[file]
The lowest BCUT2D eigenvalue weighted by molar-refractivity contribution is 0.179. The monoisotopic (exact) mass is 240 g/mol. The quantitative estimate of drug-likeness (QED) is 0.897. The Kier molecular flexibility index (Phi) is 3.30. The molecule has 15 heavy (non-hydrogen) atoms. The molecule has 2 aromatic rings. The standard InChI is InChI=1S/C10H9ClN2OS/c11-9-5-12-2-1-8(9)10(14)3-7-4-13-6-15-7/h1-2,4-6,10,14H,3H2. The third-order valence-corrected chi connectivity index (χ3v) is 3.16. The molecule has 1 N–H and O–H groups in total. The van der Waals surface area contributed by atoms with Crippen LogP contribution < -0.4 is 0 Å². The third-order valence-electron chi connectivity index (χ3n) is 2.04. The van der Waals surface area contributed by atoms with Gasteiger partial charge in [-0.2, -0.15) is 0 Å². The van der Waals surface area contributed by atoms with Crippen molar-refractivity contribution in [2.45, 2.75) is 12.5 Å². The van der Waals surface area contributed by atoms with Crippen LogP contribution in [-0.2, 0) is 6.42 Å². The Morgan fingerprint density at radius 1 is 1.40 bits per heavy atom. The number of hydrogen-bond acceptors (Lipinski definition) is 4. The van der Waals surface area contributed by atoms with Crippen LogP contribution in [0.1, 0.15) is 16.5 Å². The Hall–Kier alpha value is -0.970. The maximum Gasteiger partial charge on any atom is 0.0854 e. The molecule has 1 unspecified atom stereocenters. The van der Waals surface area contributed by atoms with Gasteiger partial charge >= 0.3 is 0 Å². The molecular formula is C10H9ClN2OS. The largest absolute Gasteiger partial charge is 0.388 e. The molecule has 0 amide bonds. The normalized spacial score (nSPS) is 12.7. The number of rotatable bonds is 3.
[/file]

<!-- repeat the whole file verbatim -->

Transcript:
The lowest BCUT2D eigenvalue weighted by molar-refractivity contribution is 0.179. The monoisotopic (exact) mass is 240 g/mol. The quantitative estimate of drug-likeness (QED) is 0.897. The Kier molecular flexibility index (Phi) is 3.30. The molecule has 15 heavy (non-hydrogen) atoms. The molecule has 2 aromatic rings. The standard InChI is InChI=1S/C10H9ClN2OS/c11-9-5-12-2-1-8(9)10(14)3-7-4-13-6-15-7/h1-2,4-6,10,14H,3H2. The third-order valence-corrected chi connectivity index (χ3v) is 3.16. The molecule has 1 N–H and O–H groups in total. The van der Waals surface area contributed by atoms with Crippen LogP contribution < -0.4 is 0 Å². The third-order valence-electron chi connectivity index (χ3n) is 2.04. The van der Waals surface area contributed by atoms with Gasteiger partial charge in [-0.2, -0.15) is 0 Å². The van der Waals surface area contributed by atoms with Crippen molar-refractivity contribution in [2.45, 2.75) is 12.5 Å². The van der Waals surface area contributed by atoms with Crippen LogP contribution in [-0.2, 0) is 6.42 Å². The Morgan fingerprint density at radius 1 is 1.40 bits per heavy atom. The number of hydrogen-bond acceptors (Lipinski definition) is 4. The van der Waals surface area contributed by atoms with Crippen LogP contribution in [0.1, 0.15) is 16.5 Å². The Hall–Kier alpha value is -0.970. The maximum Gasteiger partial charge on any atom is 0.0854 e. The molecule has 1 unspecified atom stereocenters. The van der Waals surface area contributed by atoms with Gasteiger partial charge >= 0.3 is 0 Å². The molecular formula is C10H9ClN2OS. The largest absolute Gasteiger partial charge is 0.388 e. The molecule has 0 amide bonds. The normalized spacial score (nSPS) is 12.7. The number of rotatable bonds is 3.